Wednesday, September 25, 2019 9:00 – 10:00 am Best Papers| Volume 19, ISSUE 9, SUPPLEMENT , S18-S19, September 2019

37. Effect of topical steroid on swallowing following ACDF: results of a prospective randomized double blind control trial

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      Dysphagia is a common complication in the setting of ACDF surgery. There is controversy in the literature regarding the effectiveness of Local Intraoperative Corticosteroids (LIC) in reducing postoperative dysphagia. This study aims to evaluate the effectiveness of LIC in decreasing the severity of swallowing difficulty following ACDF.


      To determine if the application of local intraoperative corticosteroids (LIC) during multilevels ACDF surgery impacts early postoperative dysphagia severity


      Double blinded randomized clinical trial early postoperative results.


      A total of 106 adult patients undergoing primary multilevel ACDF (2-4 levels) at a single institution.


      SWAL-QOL, Eat-10 (standard and modified).


      Patients who sustained a multilevel ACDF were enrolled and randomized in a double blinded fashion. Arm S (steroid) received 1ml (40mg) of methylprednisolone delivered with an absorbable hemostatic matrix (vehicle) to the retro-esophageal space prior to closure. The control arm (C) only received the vehicle prior to closure. Dysphagia specific instruments (EAT-10 and the SWAL-QOL) were collected preoperatively, and at day 1 (POD1), day 2 (POD2), and 1 month (M1) postoperatively. Potential randomization biases were assessed by comparing the preoperative characteristics and surgical treatment of the 2 arms. A Friedman test was used to investigate change over time in patient-reported outcomes (PRO); a Mann-Whitney U test was performed to compare the median PRO scores (S vs C) at each time points.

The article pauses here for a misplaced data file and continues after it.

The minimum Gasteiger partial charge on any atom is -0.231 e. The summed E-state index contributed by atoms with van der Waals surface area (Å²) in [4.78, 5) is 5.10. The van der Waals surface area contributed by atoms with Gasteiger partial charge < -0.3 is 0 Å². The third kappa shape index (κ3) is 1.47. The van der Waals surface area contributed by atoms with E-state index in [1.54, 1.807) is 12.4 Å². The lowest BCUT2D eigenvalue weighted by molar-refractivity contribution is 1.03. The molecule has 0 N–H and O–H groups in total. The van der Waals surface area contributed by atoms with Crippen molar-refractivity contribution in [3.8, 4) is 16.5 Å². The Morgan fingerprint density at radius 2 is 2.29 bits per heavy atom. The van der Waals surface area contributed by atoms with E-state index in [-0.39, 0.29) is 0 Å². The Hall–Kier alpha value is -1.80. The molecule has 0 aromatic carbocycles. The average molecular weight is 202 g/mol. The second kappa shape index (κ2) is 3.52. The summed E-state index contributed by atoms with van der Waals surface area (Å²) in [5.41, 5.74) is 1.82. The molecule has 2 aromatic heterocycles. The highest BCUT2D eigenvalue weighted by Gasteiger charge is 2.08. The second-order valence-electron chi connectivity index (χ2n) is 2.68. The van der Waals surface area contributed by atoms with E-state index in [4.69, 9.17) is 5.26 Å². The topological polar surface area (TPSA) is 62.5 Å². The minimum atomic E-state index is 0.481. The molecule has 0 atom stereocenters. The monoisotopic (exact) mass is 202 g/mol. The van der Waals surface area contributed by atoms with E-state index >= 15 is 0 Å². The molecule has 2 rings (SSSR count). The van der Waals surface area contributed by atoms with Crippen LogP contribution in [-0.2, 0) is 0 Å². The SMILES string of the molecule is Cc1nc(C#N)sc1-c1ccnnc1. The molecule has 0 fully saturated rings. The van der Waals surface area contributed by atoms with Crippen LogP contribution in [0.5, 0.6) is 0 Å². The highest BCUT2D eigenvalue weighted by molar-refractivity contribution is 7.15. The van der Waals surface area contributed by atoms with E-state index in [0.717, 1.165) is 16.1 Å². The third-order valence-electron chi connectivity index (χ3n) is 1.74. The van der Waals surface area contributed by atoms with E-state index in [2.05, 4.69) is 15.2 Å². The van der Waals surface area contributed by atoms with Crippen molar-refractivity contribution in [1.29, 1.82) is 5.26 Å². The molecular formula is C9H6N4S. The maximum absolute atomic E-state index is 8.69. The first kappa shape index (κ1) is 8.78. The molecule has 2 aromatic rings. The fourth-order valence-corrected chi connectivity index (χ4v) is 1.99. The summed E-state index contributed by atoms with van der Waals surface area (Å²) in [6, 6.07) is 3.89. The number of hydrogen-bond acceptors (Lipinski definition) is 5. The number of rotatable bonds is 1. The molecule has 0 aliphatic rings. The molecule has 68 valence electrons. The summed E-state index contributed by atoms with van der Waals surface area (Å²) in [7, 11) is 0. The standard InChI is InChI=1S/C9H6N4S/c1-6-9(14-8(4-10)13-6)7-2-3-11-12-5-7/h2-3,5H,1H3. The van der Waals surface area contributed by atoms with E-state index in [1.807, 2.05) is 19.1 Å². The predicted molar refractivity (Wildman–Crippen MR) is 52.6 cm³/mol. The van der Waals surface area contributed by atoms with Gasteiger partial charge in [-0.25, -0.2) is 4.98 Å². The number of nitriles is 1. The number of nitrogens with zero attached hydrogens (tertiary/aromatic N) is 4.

Out of the 106 enrolled patients, 95 (90%) had complete dataset and were included in the analysis. The overall mean age was 57.6 year-old, for a BMI of 29.4kg/m2, and 48.4% of female patients. The most common diagnoses were cervical spondylosis (63.2%), radiculopathy (48.4%), myeloradiculopathy (30.5%) and myelopathy (24.2%). The comparison of the C arm (n=47) and S arm (n=48) revealed no significant difference in demographics, diagnosis, or surgical information in terms of number of levels fused (1.5±0.6 vs 1.4±0.6, p = 0.521), Op time (150min±37 vs 136min±33 p = 0.065), or EBL (100cc±43 vs 91cc±52 p = 0.358). Preoperatively, there was also no significant difference in PRO, with the exception of the Eat-Desire domain (p=0.049, but similar median, 25th and 75th percentile). Overall and for each randomized arm, significant change in dysphagia scores were observed from pre- to postop. The comparison of postoperative PRO across the study arms revealed that the S arm had significantly better dysphagia scores than the control arm. At POD1, the S arm had better SWALL-QOL in ood selection (p=0.049, 87.5 [50-100] vs 75 [37.5-100]), and Fear (p=0.027, 100 [89-100] vs 93.7 [75-100]); at POD2 the S arm had better dysphagia scores in Burden (p=0.02), Eat Duration (p=0.008), Fear (p = 0.017), Fatigue (p=0.047), and modified Eat-10 (p=0.013). Finally, better dysphagia scores were maintained at M1 in terms of Eat Desire (p = 0.015), East duration (p=0.046), Fear Swallow (p=0.016), and Fatigue (p=0.003)


      Both arms demonstrated similar preoperative characteristics and underwent similar surgical procedure. Our study demonstrated the benefit of LIC with this delivery method to prophylactically reduce dysphagia following ACDFs. Early postop results were superior for treatment group, especially postop days 2, and maintained at 1 month.


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